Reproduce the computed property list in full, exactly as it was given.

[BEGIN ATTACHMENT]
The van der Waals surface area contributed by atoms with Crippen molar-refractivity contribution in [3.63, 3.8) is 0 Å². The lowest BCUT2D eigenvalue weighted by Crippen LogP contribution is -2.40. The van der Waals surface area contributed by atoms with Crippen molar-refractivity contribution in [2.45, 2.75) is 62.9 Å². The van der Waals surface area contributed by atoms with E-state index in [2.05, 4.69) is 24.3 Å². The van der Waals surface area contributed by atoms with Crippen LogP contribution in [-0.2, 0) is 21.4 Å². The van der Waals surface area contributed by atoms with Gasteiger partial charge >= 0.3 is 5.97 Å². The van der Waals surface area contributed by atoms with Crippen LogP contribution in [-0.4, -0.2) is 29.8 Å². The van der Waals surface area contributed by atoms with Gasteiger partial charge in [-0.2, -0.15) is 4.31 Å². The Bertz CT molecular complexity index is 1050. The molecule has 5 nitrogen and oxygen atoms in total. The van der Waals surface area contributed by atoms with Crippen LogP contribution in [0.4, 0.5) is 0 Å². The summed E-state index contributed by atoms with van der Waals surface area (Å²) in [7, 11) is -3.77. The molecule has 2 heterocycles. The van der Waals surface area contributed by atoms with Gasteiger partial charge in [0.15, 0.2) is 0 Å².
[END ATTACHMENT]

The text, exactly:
The van der Waals surface area contributed by atoms with Crippen molar-refractivity contribution in [3.63, 3.8) is 0 Å². The lowest BCUT2D eigenvalue weighted by Crippen LogP contribution is -2.40. The van der Waals surface area contributed by atoms with Crippen molar-refractivity contribution in [2.45, 2.75) is 62.9 Å². The van der Waals surface area contributed by atoms with E-state index in [2.05, 4.69) is 24.3 Å². The van der Waals surface area contributed by atoms with Crippen LogP contribution in [-0.2, 0) is 21.4 Å². The van der Waals surface area contributed by atoms with Gasteiger partial charge >= 0.3 is 5.97 Å². The van der Waals surface area contributed by atoms with Crippen LogP contribution in [-0.4, -0.2) is 29.8 Å². The van der Waals surface area contributed by atoms with Gasteiger partial charge in [-0.2, -0.15) is 4.31 Å². The Bertz CT molecular complexity index is 1050. The molecule has 5 nitrogen and oxygen atoms in total. The van der Waals surface area contributed by atoms with Crippen LogP contribution in [0.4, 0.5) is 0 Å². The summed E-state index contributed by atoms with van der Waals surface area (Å²) in [7, 11) is -3.77. The molecule has 2 heterocycles. The van der Waals surface area contributed by atoms with Gasteiger partial charge in [0.15, 0.2) is 0 Å².